nLab
bivector

Context

Lie theory

∞-Lie theory

Background

Smooth structure

Higher groupoids

Lie theory

∞-Lie groupoids

∞-Lie algebroids

Formal Lie groupoids

Cohomology

Homotopy

Examples

\infty-Lie groupoids

\infty-Lie groups

\infty-Lie algebroids

\infty-Lie algebras

Super-Algebra and Super-Geometry

Contents

Idea

Where a vector specifies a direction and a magnitude , a bivector specifies a plane and a magnitude.

Definition

For VV a vector space, a bivector in VV is an element b 2Vb \in \wedge^2 V of the second exterior power of VV.

This is canonically identified with an element of degree 2 in the Grassmann algebra V\wedge^\bullet V.

Properties

Clifford algebra and rotations

If VV is equipped with a non-degenerate inner product then the space of bivectors is also canonically identified with a subspace of the Clifford algebra Cl(V)Cl(V).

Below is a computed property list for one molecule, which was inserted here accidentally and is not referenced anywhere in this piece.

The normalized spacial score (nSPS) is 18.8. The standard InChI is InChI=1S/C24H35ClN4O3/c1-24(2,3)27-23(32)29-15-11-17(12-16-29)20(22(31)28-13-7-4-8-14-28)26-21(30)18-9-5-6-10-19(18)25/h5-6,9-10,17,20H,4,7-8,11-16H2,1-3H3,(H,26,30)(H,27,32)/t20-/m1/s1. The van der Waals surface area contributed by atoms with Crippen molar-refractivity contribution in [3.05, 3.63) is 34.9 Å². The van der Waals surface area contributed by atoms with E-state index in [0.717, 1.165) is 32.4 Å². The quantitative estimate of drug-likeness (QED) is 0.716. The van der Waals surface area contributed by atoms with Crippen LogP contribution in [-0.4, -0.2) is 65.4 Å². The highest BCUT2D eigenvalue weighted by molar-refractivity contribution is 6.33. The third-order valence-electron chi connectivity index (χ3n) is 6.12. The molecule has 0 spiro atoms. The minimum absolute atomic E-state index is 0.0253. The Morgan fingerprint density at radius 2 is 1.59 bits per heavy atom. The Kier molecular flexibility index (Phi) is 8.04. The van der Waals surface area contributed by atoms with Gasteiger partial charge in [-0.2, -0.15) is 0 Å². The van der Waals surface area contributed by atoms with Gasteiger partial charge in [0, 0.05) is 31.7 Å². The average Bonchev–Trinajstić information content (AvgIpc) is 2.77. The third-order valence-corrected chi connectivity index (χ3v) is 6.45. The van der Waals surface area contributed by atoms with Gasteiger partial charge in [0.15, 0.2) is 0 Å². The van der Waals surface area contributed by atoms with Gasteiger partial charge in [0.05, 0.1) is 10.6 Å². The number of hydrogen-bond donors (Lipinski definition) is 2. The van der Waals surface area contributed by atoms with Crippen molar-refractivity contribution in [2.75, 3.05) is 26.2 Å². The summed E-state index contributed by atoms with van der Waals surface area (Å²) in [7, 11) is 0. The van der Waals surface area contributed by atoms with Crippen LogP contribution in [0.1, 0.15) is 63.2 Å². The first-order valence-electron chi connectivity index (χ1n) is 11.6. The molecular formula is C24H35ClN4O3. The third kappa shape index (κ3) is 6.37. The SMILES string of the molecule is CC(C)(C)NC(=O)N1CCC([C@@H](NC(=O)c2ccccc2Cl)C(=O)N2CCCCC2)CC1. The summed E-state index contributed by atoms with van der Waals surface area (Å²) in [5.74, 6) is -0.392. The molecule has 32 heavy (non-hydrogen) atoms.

If we write γ vCl(V)\gamma_v \in Cl(V) for the CLifford algebra element corresponding to a vector vVv \in V, then this identification is given by the map

vw12(γ vγ wγ wγ v). v \wedge w \mapsto \frac{1}{2}\left(\gamma_{v} \cdot \gamma_w - \gamma_w \cdot \gamma_v\right) \,.

(The inverse of this map is called the symbol map.)

Under the commutator in the Clifford algebra bivectors go to bivectors and hence form a Lie algebra. This Lie algebra is the special orthogonal Lie algebra 𝔰𝔬(V)\mathfrak{so}(V) of VV.

References

Discussion of Clifford algebra and exterior algebra that amplifies the role of bivectors is notably in the references at Geometric Algebra .

See also

Revised on August 30, 2011 01:42:31 by Urs Schreiber (131.211.238.184)